Thursday, 28 January 2010

The Vampire Moment

Forget about all the hype surrounding iBooks and iPads, and let's just enjoy, until we can, the resurgence of traditional, pulpable fiction thanks to angels, demons and vampires.

Since Alma is Spanish for "Soul", no one can accuse us of cinically jumping on the first available bandwagon: we simply want to be truer to our name. And if I have asked my authors to revise their books between the publication in hardback and the mass-market edition to include as many supernatural elements as possible, it's only in order to encourage reading among the younger generations.

I have commissioned Simon May with a new collection of aphorisms, Thinking for Zombies, while Anthony McCarten's 2006 novel Death of a Superhero has been reissued with a new cover and under a new title: The Werewolf's Demise. I have also recast my own novel, Bestseller, no longer having the UK publishing industry as its background, but now set among the living dead.

I often wonder if we owe this new interest in ghouls and monsters to JK Rowling and her Harry Potter series, or if it's because many of the young readers who consume these books see them as an extension of their Playstations. It's probably a bit of both.


Saturday, 16 January 2010

Slush Pile

I read the Wall Street Journal article on 'The Death of the Slush Pile' with interest – a great piece with great stories in it. Read it and don't despair, aspiring authors!

We are one of the few literary publishers in UK who still accept unsolicited manuscript. Even Faber and Faber gave up a couple of years ago. If I remember correctly, they said only one in 6,000 submissions made it into their list, so it wasn't really worth it.

Statistically speaking, it's not much better for us, but we still believe in the "democratic ideal" of the slush pile, and we also think it's a good to keep your ear on the ground and have a direct link with writers. Most submissions are dire, it's true – but aren't most agents' submissions bad anyway?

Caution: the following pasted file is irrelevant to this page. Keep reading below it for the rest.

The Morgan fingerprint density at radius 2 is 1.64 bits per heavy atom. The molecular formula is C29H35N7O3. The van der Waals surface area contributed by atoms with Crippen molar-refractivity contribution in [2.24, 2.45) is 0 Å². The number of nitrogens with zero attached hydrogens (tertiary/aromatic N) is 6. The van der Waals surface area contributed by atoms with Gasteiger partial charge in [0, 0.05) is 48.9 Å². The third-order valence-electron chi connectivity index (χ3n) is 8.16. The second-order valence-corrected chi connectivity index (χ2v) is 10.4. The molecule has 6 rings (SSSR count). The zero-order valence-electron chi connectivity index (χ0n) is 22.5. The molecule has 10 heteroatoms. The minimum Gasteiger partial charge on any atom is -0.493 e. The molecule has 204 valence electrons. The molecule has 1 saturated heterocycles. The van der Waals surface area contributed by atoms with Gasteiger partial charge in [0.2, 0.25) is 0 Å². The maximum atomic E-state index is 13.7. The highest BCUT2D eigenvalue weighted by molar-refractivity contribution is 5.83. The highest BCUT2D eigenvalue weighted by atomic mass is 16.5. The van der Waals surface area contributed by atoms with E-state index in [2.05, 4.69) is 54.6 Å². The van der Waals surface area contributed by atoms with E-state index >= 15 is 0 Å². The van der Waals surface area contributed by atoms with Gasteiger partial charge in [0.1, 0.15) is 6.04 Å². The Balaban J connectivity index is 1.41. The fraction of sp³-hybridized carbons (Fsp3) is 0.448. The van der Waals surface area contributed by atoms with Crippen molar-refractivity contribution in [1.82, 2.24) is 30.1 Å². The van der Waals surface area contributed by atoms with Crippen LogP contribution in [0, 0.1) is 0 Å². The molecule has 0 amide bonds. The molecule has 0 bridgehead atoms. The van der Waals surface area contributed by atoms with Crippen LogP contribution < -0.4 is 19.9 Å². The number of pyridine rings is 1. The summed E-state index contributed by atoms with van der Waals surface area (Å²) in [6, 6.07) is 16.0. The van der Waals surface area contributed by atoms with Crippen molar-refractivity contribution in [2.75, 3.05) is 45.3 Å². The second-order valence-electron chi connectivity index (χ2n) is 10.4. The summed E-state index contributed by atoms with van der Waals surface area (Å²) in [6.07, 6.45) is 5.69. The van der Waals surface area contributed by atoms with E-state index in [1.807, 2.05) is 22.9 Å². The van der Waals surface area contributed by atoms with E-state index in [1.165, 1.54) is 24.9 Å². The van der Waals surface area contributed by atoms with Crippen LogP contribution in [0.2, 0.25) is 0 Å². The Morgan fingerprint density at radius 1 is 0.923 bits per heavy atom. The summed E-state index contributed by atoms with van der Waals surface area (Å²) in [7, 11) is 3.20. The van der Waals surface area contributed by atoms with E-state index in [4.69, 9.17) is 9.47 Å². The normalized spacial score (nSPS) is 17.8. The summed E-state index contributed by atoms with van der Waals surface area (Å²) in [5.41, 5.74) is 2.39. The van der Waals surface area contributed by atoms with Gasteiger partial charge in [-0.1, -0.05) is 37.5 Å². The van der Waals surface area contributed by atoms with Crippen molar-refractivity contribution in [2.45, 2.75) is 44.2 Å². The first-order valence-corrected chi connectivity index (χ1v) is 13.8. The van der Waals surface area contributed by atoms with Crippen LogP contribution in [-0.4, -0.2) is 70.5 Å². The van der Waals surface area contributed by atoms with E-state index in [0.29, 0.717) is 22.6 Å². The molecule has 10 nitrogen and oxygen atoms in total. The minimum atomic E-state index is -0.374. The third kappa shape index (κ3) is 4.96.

We receive around 100 submissions a week – I'd say half by post and half electronically (many people call or follow up by phone, which is a bit annoying). I think we receive so many because we are near the top of publishing lists – that's a trouble when your name starts with A.

Email submissions are usually deleted, but we do have a look at all mail proposals, and try to reply within two to six weeks. Sometimes we reply within a week. Last time we publish a book from the slush pile was in 2007, and it wasn't a commercial success, but we've become great friends with the author, who is very talented and may soon write a bestseller for us.

So I think that, even if time-consuming, going through the slush pile is a laudable and potentially rewarding effort. And, by the way, we are changing our name from Alma Books to Zzzzz Press.


Thursday, 14 January 2010


I mentioned a hilarious bit from the Bookseller in yesterday's post. But for the rest, reading the Bookseller was more depressing than reading a war bulletin or Thomas Hardy's Jude the Obscure.

Literary agencies are losing money – United Agents £2M, PFD close to £1M, Aitken Alexander £850K, Sheil Land £75K, Curtis Brown £14K – bookshops are going bust (Borders, Wesley Owen, not to mention dozens of small independents) or making major losses, authors' advances are being eroded, major ebooks wars are being waged, the cost of paper is going up 30%, Gordon Brown . . .

Who is making money in this industry? No one, apparently. Or rather, evidently. Does the publishing industry – or at least the publishing industry as we know it – have a future? I am becoming more and more pessimistic by the day. Maybe I am just getting old.

Bookseller, please give us some good, life-enhancing news!


Wednesday, 13 January 2010

One to watch

Just glancing through the Bookseller product review I spotted this gem, under the "Ones to watch" category for January 2010, described by the Times as "An accomplished, entertaining blend of historical fiction and dark fantasy":

"Jasper Kent
Bantam, £7.99, 1st Jan 2010

This tale of vampiric intervention in Napoleon's invasion of Russia in 1812 seems a more likely commercial prospect than Robert Masello's Blood and Ice, which features Crimean vampires in Antarctica, due from Vintage in June."

You couldn't make it up.